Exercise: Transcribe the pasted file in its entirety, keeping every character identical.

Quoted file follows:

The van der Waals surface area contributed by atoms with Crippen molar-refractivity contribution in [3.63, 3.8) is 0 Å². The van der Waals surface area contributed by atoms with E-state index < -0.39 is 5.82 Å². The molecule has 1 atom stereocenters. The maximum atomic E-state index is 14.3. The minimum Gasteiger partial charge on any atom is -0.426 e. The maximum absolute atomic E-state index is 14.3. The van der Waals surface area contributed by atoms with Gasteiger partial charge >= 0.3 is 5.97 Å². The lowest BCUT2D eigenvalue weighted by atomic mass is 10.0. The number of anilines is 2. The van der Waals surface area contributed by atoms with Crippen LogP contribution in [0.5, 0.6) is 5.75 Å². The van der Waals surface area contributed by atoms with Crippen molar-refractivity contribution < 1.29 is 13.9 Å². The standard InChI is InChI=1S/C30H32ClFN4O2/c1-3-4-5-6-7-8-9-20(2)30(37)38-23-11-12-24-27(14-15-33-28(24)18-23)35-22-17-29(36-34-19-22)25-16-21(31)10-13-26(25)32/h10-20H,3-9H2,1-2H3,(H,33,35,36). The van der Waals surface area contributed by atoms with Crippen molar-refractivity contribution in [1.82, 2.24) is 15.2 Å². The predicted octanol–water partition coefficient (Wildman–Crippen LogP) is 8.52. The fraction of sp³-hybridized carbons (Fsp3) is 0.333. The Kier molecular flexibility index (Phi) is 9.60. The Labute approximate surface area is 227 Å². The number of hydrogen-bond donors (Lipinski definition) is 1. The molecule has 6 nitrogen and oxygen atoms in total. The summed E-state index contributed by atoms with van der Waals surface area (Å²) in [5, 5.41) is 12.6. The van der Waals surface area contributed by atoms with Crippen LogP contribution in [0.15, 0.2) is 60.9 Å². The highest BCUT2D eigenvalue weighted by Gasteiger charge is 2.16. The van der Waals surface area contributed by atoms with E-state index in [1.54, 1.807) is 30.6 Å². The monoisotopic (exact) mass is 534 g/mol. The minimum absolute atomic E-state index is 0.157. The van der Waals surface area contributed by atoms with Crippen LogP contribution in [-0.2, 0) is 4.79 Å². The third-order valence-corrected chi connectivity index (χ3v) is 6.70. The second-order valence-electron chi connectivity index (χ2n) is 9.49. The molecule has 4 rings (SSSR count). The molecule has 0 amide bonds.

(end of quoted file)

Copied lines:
The van der Waals surface area contributed by atoms with Crippen molar-refractivity contribution in [3.63, 3.8) is 0 Å². The van der Waals surface area contributed by atoms with E-state index < -0.39 is 5.82 Å². The molecule has 1 atom stereocenters. The maximum atomic E-state index is 14.3. The minimum Gasteiger partial charge on any atom is -0.426 e. The maximum absolute atomic E-state index is 14.3. The van der Waals surface area contributed by atoms with Gasteiger partial charge >= 0.3 is 5.97 Å². The lowest BCUT2D eigenvalue weighted by atomic mass is 10.0. The number of anilines is 2. The van der Waals surface area contributed by atoms with Crippen LogP contribution in [0.5, 0.6) is 5.75 Å². The van der Waals surface area contributed by atoms with Crippen molar-refractivity contribution < 1.29 is 13.9 Å². The standard InChI is InChI=1S/C30H32ClFN4O2/c1-3-4-5-6-7-8-9-20(2)30(37)38-23-11-12-24-27(14-15-33-28(24)18-23)35-22-17-29(36-34-19-22)25-16-21(31)10-13-26(25)32/h10-20H,3-9H2,1-2H3,(H,33,35,36). The van der Waals surface area contributed by atoms with Crippen molar-refractivity contribution in [1.82, 2.24) is 15.2 Å². The predicted octanol–water partition coefficient (Wildman–Crippen LogP) is 8.52. The fraction of sp³-hybridized carbons (Fsp3) is 0.333. The Kier molecular flexibility index (Phi) is 9.60. The Labute approximate surface area is 227 Å². The number of hydrogen-bond donors (Lipinski definition) is 1. The molecule has 6 nitrogen and oxygen atoms in total. The summed E-state index contributed by atoms with van der Waals surface area (Å²) in [5, 5.41) is 12.6. The van der Waals surface area contributed by atoms with Crippen LogP contribution in [0.15, 0.2) is 60.9 Å². The highest BCUT2D eigenvalue weighted by Gasteiger charge is 2.16. The van der Waals surface area contributed by atoms with E-state index in [1.54, 1.807) is 30.6 Å². The monoisotopic (exact) mass is 534 g/mol. The minimum absolute atomic E-state index is 0.157. The van der Waals surface area contributed by atoms with Crippen LogP contribution in [-0.2, 0) is 4.79 Å². The third-order valence-corrected chi connectivity index (χ3v) is 6.70. The second-order valence-electron chi connectivity index (χ2n) is 9.49. The molecule has 4 rings (SSSR count). The molecule has 0 amide bonds.